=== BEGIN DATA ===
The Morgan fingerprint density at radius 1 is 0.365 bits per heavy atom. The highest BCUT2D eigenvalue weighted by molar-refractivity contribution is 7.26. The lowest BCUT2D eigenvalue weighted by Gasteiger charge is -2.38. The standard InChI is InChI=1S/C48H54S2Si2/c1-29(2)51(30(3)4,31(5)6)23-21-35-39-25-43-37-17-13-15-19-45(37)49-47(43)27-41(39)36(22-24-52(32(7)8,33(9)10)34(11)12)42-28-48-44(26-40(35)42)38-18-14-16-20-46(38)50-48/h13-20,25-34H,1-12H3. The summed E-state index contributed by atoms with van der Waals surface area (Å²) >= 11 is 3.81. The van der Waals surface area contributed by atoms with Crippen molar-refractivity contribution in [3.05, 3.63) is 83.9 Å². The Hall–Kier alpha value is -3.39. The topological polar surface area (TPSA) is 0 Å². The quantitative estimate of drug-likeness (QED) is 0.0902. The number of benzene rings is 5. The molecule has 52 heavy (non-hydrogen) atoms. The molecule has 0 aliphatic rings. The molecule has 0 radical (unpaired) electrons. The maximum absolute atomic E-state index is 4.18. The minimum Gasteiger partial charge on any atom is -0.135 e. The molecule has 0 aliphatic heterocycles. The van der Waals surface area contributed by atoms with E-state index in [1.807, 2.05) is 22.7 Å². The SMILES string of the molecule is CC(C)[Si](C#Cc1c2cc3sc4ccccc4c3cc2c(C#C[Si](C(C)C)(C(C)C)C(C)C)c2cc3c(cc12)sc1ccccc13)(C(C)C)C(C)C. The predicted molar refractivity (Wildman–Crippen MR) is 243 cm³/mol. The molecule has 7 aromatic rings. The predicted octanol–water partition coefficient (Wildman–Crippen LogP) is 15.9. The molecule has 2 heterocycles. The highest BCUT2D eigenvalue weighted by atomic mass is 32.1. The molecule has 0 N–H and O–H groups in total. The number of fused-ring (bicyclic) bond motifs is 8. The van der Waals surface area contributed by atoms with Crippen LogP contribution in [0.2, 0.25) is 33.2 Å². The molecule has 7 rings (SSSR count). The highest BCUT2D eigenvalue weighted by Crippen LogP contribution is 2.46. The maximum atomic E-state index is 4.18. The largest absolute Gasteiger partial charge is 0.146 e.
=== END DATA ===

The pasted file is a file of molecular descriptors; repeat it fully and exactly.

The Morgan fingerprint density at radius 1 is 0.365 bits per heavy atom. The highest BCUT2D eigenvalue weighted by molar-refractivity contribution is 7.26. The lowest BCUT2D eigenvalue weighted by Gasteiger charge is -2.38. The standard InChI is InChI=1S/C48H54S2Si2/c1-29(2)51(30(3)4,31(5)6)23-21-35-39-25-43-37-17-13-15-19-45(37)49-47(43)27-41(39)36(22-24-52(32(7)8,33(9)10)34(11)12)42-28-48-44(26-40(35)42)38-18-14-16-20-46(38)50-48/h13-20,25-34H,1-12H3. The summed E-state index contributed by atoms with van der Waals surface area (Å²) >= 11 is 3.81. The van der Waals surface area contributed by atoms with Crippen molar-refractivity contribution in [3.05, 3.63) is 83.9 Å². The Hall–Kier alpha value is -3.39. The topological polar surface area (TPSA) is 0 Å². The quantitative estimate of drug-likeness (QED) is 0.0902. The number of benzene rings is 5. The molecule has 52 heavy (non-hydrogen) atoms. The molecule has 0 aliphatic rings. The molecule has 0 radical (unpaired) electrons. The maximum absolute atomic E-state index is 4.18. The minimum Gasteiger partial charge on any atom is -0.135 e. The molecule has 0 aliphatic heterocycles. The van der Waals surface area contributed by atoms with E-state index in [1.807, 2.05) is 22.7 Å². The SMILES string of the molecule is CC(C)[Si](C#Cc1c2cc3sc4ccccc4c3cc2c(C#C[Si](C(C)C)(C(C)C)C(C)C)c2cc3c(cc12)sc1ccccc13)(C(C)C)C(C)C. The predicted molar refractivity (Wildman–Crippen MR) is 243 cm³/mol. The molecule has 7 aromatic rings. The predicted octanol–water partition coefficient (Wildman–Crippen LogP) is 15.9. The molecule has 2 heterocycles. The highest BCUT2D eigenvalue weighted by atomic mass is 32.1. The molecule has 0 N–H and O–H groups in total. The number of fused-ring (bicyclic) bond motifs is 8. The van der Waals surface area contributed by atoms with Crippen LogP contribution in [0.2, 0.25) is 33.2 Å². The molecule has 7 rings (SSSR count). The highest BCUT2D eigenvalue weighted by Crippen LogP contribution is 2.46. The maximum atomic E-state index is 4.18. The largest absolute Gasteiger partial charge is 0.146 e.